Beyond Invention, the creation of an Industry

If the power goes out in the middle of the night and you grab for a flashlight, there is a better than average chance you

will grab one that is made of aluminum. Most of us take for granted that this style of flashlight has always been around,

since Maglite brand flashlights have dominate the shelf space for decades. However, the story of this industry is far

more complicated than any mythology of a lone inventor toiling away in his workshop. Like most inventions the story is

filled with ingenuity, subversion, devastation, and success.

 

I recently got to sit down with the inventor and legend in this industry, Don Keller, who retired to Bellingham years ago.

As with all the inventors I meet, I start by asking him why? “It all started in 1964,” he says, “I was working as an L.A.

County Sheriff’s deputy, I worked nights and was tired of breaking cheap flashlights, ending up without any light by the

end of my shift.” The first part of Don’s story is like most inventors, he saw a need and worked to fix it, taking years to

find the right materials and working through many prototypes to find the right design. He laughs as he describes his first

homemade prototypes “it was a galvanized pipe that I fit over the existing flashlights we’d been issued. That didn’t work

so well, I broke a lot of bulbs trying to use it, not to mention how heavy it was!”

 

I sat transfixed for over an hour listening to 40 years of how this industry was created. From his first leap as an inventor

into entrepreneurship with Kel-lite in 1968, through the loss of that company in 1972, to the start of Maglite in 1979,

Don’s story holds valuable insight for those already in business as well as those considering starting. I asked him more

about what lessons he sees in his own story.

 

“First is persistence.” When you hear Don’s story you know this is true. Despite the devastating loss he had in being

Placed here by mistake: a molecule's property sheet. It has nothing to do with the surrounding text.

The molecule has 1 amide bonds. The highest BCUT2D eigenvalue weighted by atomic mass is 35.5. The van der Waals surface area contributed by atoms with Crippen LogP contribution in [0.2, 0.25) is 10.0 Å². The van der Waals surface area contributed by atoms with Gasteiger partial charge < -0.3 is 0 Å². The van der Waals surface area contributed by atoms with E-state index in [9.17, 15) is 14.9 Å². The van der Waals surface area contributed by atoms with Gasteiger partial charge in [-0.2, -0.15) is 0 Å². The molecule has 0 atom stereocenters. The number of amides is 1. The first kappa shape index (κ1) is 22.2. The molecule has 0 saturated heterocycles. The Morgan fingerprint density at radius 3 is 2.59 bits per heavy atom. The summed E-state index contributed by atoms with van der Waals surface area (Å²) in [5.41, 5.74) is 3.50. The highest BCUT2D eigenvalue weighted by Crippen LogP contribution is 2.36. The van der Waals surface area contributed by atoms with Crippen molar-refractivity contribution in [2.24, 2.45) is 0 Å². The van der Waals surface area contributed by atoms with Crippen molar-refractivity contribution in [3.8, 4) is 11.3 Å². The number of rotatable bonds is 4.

voted out as President of his own company and the years of subversion he faced from partners in companies he worked

for as well as competition, he kept going. Often he wound up starting over entirely building new businesses, but always

learning from the mistakes he made. One of his stories makes for a great example. “My first sales force was cops, I sold

it directly to other cops, but after a few years of selling a lot but never making enough money, my partner and I realized

we needed to bring in some people with management experience. From that we learned a hard lesson about pricing.

Ultimately we had to raise our prices, something that is really hard to do successfully.” When he went to work for

Maglite a decade later, he had learned from those earlier experiences and knew that he would set up a sales pipeline of

selling direct to distributors. That strategy helped propel Maglite to $10 million in sales by its fourth year.

“Second is mentors, you will need advice and you need to find people you can trust.” He says, “Unfortunately, the

inventor doesn’t always see the value and opportunity in working with others.” I smiled at his comment and whole

heartedly agreed with him, since it is the reason I do what I do, working through the NWIRC to help other inventors like

myself and sharing stories like his. Don’s firm belief in mentorship is one of the reasons he has been an active SCORE

mentor in Bellingham for years.

 

“And finally, you’ve got to take the time to do the research.” He says, “With the tools and technology that are available

today, there is no reason not to get the research done. I had to spend my early years at the library with the Thomas

Guide as my bible. ” Fortunately for inventors today the Thomas Guide is available online.

 

*This piece originally appeared in the Bellingham Herald.

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